Cost to designers = Pay the models

All I ask from designers is that they pay the models. I suggest an amount because it answers the question “how much?” I call it a “tip” because my suggested amount is only that: A suggestion. The actual amount of the tip is up to the designer. I’m not trying to break anyone’s budget, I just want to the models to get some love from the people they work so hard to please.


Either designers will tip the models, whatever is affordable and reasonable to them, and show them the courtesy they deserve, or they can pay me 55,000 lindens to produce their Spotlight episode and I will pay the models. Then maybe the models can remove their “Will Work For Manicures” tags and I can afford to put gas in my car and stop riding the stupid Metro bus.

Mar 302010

gossip – drama – confusion – issues = laundry

Every business has its share of dirty laundry. Sometimes its gossip, sometimes money issues, lack of a solid mission or business plan, sometimes it’s just plain and simple personality conflict, or a poor system for information management. The reason we call it Dirty Laundry is because inside the washing machine, laundry is despoiled without too much damage, and laundry comes out clean.  The washing machine is the equivalent of the organizational structure and its ability to manage diverse teams. Just like laundry at home, dirty laundry requires attention from inside the machine so that people on the outside never have to experience it.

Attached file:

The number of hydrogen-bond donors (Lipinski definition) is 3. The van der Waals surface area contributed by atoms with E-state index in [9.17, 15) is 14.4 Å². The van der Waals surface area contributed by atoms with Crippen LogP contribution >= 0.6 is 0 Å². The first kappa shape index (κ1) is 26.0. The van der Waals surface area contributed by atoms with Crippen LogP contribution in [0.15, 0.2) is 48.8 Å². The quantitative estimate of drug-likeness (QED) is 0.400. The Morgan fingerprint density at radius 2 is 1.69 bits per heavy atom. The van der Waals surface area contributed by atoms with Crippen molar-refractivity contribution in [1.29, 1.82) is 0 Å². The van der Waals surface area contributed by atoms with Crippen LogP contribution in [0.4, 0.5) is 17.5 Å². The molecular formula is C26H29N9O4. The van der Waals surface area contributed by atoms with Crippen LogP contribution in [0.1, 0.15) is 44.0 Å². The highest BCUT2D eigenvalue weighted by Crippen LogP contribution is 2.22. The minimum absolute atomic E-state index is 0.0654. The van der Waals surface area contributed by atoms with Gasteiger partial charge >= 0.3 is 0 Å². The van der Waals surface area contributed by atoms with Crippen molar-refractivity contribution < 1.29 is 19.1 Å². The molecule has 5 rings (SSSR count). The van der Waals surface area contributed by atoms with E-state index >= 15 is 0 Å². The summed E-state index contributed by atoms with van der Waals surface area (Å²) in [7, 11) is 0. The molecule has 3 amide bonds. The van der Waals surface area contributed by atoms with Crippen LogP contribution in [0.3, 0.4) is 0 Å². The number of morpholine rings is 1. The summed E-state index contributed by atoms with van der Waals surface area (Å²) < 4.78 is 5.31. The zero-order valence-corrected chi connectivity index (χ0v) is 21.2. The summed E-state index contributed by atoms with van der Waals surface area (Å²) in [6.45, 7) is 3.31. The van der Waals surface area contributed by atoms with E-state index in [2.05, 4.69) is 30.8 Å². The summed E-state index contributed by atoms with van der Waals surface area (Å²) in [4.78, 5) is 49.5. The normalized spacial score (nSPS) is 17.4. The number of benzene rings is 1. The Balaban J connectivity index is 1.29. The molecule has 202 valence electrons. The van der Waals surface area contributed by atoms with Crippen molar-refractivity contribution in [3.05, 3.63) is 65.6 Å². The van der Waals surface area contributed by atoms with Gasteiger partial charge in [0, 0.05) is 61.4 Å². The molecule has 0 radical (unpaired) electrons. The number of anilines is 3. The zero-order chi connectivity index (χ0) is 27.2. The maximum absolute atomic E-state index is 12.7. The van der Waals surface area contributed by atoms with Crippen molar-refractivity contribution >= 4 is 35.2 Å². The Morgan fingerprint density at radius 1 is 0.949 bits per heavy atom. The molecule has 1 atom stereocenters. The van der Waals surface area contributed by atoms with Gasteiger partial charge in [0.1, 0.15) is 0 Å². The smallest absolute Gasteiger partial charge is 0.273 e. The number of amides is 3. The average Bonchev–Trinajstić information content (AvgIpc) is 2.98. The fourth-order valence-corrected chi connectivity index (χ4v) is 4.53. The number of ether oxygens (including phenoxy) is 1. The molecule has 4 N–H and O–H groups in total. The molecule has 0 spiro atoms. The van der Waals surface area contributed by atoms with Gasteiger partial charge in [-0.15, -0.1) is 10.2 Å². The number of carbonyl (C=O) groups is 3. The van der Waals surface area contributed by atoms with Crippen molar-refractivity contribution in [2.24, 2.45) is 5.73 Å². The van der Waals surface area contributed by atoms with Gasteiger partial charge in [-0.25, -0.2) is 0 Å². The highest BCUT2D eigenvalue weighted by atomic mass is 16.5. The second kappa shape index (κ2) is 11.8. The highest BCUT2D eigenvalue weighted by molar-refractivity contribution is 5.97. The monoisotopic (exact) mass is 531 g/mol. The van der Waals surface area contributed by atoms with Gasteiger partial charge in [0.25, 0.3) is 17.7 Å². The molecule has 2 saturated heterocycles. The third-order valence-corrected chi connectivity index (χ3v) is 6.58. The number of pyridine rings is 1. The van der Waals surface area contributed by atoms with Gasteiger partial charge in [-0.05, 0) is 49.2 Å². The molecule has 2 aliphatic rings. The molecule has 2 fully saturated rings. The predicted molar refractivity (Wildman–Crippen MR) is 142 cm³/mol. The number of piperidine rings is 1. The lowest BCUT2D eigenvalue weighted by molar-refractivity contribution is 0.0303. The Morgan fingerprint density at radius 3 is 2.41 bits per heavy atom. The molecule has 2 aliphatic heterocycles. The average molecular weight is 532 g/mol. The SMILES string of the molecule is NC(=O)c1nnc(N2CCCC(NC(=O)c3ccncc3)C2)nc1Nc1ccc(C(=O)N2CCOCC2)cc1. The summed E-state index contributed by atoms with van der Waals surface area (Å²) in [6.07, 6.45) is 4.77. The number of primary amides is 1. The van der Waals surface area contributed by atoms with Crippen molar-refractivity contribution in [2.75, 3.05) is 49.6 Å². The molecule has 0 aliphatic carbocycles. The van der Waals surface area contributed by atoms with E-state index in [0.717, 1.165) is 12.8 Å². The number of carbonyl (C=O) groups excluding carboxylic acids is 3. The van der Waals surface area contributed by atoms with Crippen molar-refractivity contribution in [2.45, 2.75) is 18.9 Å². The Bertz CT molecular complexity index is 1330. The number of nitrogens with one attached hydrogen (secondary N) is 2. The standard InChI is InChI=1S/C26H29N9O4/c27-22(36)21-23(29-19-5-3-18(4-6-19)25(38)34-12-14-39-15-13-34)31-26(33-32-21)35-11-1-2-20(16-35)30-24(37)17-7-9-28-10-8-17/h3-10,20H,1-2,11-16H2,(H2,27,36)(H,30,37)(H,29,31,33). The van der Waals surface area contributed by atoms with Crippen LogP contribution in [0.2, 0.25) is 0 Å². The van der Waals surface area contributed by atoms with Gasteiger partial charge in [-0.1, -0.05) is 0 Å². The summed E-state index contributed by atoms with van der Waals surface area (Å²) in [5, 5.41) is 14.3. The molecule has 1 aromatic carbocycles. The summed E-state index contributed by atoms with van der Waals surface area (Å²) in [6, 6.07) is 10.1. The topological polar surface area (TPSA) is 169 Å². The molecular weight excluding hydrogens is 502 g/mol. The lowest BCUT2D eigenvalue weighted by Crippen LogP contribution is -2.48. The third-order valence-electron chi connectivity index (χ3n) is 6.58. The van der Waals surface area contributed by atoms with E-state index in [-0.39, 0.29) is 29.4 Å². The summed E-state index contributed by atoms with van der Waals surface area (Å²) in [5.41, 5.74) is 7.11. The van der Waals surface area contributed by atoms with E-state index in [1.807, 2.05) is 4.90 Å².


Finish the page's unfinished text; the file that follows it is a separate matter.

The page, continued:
Rather than have it fester and become a much larger problem that it really is, all laundry, otherwise known as  “bad information,” becomes “drama”  should have a prevention plan.  

  • Plan Information
  • Manage Information
  • Share Information

Deal with dirty laundry by preventing it.

cleaning laundry extinguishes gossip before it starts

More importantly, having a well written, honest Mission Statement and business plan will take care of most laundry in advance simply by clarifying your purpose. 

Answer these questions before opening your door

  • Why Are You Here?
  • Who Are You Helping?
  • What Are You Doing?